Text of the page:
Very re­cently, In­dia made a de­ci­sion to end the ban on For­eign Di­rect In­vest­ment (FDI) from Pak­istan, a very pos­i­tive and hope­ful move said to boost trade ties. While cross border spend­ing will rise only grad­u­ally, a gold­mine for Pak­istan in­vestors is on the hori­zon.

But the boost did not emerge overnight. The gov­ern­ments on both sides have made a con­certed and com­mit­ted ef­fort to re­new ties, fol­low­ing the Mum­bai tragedy. Things saw a pos­i­tive turn when in Septem­ber last year Pak­istani Com­merce Min­is­ter, Makhdoom Amin Fahim vis­ited In­dia, mark­ing the first of its kind visit in nearly 35 years. This move was re­cip­ro­cated when In­dian Com­merce Min­is­ter, Anand Sharma vis­ited Pak­istan. It is there­fore safe to say, with some as­sur­ance, that re­la­tions be­tween both coun­tries are on the mend.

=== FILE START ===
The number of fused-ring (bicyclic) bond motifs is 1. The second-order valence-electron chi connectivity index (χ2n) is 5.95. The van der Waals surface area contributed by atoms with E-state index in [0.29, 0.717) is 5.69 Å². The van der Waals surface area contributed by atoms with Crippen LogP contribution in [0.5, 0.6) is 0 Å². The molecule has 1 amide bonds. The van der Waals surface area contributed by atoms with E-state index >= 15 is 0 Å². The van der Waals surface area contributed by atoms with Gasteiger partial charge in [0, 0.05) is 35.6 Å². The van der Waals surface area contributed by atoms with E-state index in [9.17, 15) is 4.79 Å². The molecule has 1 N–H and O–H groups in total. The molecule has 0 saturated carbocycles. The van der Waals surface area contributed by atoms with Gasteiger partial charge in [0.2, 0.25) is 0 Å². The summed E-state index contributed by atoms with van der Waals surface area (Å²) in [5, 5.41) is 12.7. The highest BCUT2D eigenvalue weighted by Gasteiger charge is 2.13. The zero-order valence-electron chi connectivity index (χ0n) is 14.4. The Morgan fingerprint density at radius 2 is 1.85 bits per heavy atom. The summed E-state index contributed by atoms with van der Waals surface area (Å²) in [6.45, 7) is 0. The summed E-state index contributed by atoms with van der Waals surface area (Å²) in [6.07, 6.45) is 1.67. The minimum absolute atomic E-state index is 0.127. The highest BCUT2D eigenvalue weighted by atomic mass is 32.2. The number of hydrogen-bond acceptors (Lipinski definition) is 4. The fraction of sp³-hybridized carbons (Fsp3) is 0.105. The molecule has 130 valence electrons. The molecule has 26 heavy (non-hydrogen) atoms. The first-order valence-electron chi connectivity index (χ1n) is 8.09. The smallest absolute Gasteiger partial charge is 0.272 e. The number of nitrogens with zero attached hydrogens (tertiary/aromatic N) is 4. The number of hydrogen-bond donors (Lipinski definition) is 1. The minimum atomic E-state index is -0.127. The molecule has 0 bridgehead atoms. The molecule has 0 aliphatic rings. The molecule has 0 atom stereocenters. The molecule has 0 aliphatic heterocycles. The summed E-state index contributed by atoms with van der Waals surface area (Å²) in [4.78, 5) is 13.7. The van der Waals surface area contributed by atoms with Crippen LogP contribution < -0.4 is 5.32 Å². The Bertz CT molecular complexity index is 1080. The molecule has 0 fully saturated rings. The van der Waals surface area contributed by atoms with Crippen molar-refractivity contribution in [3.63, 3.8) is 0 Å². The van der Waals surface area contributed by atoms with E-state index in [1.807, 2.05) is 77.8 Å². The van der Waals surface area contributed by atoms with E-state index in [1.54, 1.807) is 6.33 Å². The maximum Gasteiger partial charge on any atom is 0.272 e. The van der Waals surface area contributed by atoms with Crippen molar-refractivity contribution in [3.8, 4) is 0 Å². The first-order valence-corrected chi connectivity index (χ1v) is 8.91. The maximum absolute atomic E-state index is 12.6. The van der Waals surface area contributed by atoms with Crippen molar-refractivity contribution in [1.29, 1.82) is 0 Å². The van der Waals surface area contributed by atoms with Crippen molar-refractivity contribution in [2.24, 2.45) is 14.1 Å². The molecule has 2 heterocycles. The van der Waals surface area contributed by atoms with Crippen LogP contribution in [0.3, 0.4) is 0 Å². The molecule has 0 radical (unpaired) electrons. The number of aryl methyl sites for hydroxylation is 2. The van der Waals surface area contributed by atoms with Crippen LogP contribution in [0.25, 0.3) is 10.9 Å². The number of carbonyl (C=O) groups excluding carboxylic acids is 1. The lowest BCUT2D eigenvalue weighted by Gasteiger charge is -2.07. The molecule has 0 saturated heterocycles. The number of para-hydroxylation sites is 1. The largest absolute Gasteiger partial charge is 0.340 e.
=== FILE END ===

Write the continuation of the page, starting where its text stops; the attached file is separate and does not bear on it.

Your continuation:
In­dia will soon com­plete the re­moval of non-tariff bar­ri­ers re­strict­ing im­ports from Pak­istan in re­sponse to which Pak­istan will en­dow In­dia with a Most Favoured Na­tion (MFN) trade sta­tus. This will en­sure In­dia re­ceives the best ser­vices that Pak­istan pro­vides to its trad­ing part­ners.

Re­cently In­dia’s Ex­ter­nal Af­fairs Min­is­ter, S M Kr­ishna stated that a ‘lib­er­al­ized visa agree­ment’ was to be signed, al­low­ing flex­i­ble trav­el­ling for busi­ness­men in both coun­tries. If al­lowed to grow, trade be­tween In­dia and Pak­istan has the po­ten­tial of reach­ing up to $10 bil­lion and ef­forts such as these are speed­ing up the process.